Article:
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Key Drivers of Sales Growth • Economic Growth (i.e. GDP growth, per capita income growth). • Inflation (i.e. price levels of inputs/products/services in an economy continue to increase). Hence, inflation will affect the firms’ product prices. • New Innovations (e.g. new products (R&D), overseas market expansion).

• Marketing Promotion (e.g. promotional discounts (SALE), credit terms, advertising). • Strategic Resources or Competitive Advantages (e.g. reputation, business relationships, economies of scales, distribution channels, large customerbase, patents, copyrights, trademarks, licenses, concession, high quality employees). Financial Management by Dr. Sahanon Tungbenchasirikul ©

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Key Drivers of Balance Sheet Growth Sales increases --> Balance Sheet Growth (Total Asset Growth). • Current Asset Growth (e.g. inventory and account receivable increase). • Current Liability Growth (e.g. account payable and short-term loan increase). • Fixed Asset Growth (e.g. new equipment / machine / building / premise investments, goodwill). • Long-tem Liability Growth (e.g. long-term loan increase, corporate bond issuing). • Equity Growth (e.g. new preferred stock issuing, retained earning increase, new common stock issuing). Financial Management by Dr. Sahanon Tungbenchasirikul ©

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Key Drivers of External Financing Needs. High Need

Low Need

Low Internal Cash Flow

High Internal Cash Flow

• Rapid Sales Growth (Above 10%)

• High EBITDA & Profit Margin

• Financial Loss (Net Profit < 0) or Low EBITDA & Profit Margin

• Working Capital < 0 (FN < 0)*

• Working Capital > 0 (FN > 0) • Capital Intensity or High Operating Leverage (High Proportion of Fixed Asset Investment).

• Low Operating Leverage (Low Proportion of Fixed Asset Investment) • High Retained Earning Ratio

• Low Retained Earning Ratio

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Example: 5 Year Corporate Plan & Financial Plan John Lion has owned the majority (51%) of common stock of Automobile Engine Manufacturing Pcl. (the Company) in Thailand and appointed to be the Chairman of the Board of Directors since 25Y1. The Company has been successful in Thailand automobile industry and become one of the key suppliers of Toyota and Mitsubishi. From 25Y1 - 25X1, the Company has been expanding its automobile engine sales to overseas markets (e.g. Indonesia, Malaysia, Japan, South Korea) with an attractive growth rate of 10 - 12.5% per year. At the fourth quarter/25X1, the Board of Directors approved 5 Year Corporate Plan (25X2 - 25X6), which emphasizes on continuous growth of revenue and total assets.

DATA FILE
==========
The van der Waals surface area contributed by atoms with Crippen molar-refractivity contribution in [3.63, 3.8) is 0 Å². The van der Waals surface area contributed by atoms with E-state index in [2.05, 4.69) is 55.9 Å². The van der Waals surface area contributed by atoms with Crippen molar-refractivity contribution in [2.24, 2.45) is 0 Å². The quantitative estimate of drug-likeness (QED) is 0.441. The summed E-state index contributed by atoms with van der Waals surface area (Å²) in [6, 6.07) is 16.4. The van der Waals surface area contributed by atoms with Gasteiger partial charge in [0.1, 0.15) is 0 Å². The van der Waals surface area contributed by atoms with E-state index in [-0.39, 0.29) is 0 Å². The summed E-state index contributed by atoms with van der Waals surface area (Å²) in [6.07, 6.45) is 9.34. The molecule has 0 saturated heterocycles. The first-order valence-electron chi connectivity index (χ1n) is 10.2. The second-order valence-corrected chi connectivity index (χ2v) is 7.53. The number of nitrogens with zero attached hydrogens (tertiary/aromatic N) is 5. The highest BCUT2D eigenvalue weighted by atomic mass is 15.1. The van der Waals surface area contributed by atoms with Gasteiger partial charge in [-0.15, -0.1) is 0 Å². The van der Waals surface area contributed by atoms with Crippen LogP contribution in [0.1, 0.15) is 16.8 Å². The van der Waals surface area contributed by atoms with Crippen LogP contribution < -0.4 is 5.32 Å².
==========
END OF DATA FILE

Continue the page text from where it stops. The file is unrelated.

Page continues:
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Example: 5 Year Corporate Plan & Financial Plan John Lion (the Chairman of the Board of Directors) requests the President to announce Corporate Plan and Financial Plan across all business and support units. However, the President suggests that the Company shall keep the details of investment feasibility and capital structure analyses and as the top secret (see Chapter 6 and Chapter 7).

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Example: 5 Year Corporate Plan & Financial Plan Vision: The Top Thai Automobile Engine Producer with International Standard within 25X6 Mission: 1. To maximize shareholdersâ&#x20AC;&#x2122; wealth over a long-term. 2. To produce automobile engines with supreme quality for our customers. 3. To fairly provide rewards and career development for our employees. 4. To promote corporate social responsibility (CSR) in various aspects. Financial Management by Dr. Sahanon Tungbenchasirikul Š

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Example: 5 Year Corporate Plan & Financial Plan Corporate Goals 1. Continuous revenue growth at least 10% per year. 2. Sales proportion from overseas markets to 30% by the end of 25X6.

Strategies 1. Investments to strengthen logistics systems (e.g. warehouse, logistics management software) to compete in overseas market.